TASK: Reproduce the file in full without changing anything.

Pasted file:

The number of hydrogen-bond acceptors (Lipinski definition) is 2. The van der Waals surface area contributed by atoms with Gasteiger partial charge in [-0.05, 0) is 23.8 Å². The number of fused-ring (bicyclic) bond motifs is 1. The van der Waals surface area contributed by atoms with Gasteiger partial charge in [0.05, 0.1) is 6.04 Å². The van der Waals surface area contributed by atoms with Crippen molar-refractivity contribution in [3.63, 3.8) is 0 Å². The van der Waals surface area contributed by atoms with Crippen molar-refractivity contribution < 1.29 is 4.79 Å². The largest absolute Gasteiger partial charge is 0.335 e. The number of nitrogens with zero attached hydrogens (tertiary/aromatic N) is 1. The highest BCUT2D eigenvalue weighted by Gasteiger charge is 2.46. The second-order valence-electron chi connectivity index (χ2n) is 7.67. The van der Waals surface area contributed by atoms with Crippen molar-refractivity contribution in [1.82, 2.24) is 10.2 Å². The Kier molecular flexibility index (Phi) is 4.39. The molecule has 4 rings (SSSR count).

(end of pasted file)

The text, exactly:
The number of hydrogen-bond acceptors (Lipinski definition) is 2. The van der Waals surface area contributed by atoms with Gasteiger partial charge in [-0.05, 0) is 23.8 Å². The number of fused-ring (bicyclic) bond motifs is 1. The van der Waals surface area contributed by atoms with Gasteiger partial charge in [0.05, 0.1) is 6.04 Å². The van der Waals surface area contributed by atoms with Crippen molar-refractivity contribution in [3.63, 3.8) is 0 Å². The van der Waals surface area contributed by atoms with Crippen molar-refractivity contribution < 1.29 is 4.79 Å². The largest absolute Gasteiger partial charge is 0.335 e. The number of nitrogens with zero attached hydrogens (tertiary/aromatic N) is 1. The highest BCUT2D eigenvalue weighted by Gasteiger charge is 2.46. The second-order valence-electron chi connectivity index (χ2n) is 7.67. The van der Waals surface area contributed by atoms with Crippen molar-refractivity contribution in [1.82, 2.24) is 10.2 Å². The Kier molecular flexibility index (Phi) is 4.39. The molecule has 4 rings (SSSR count).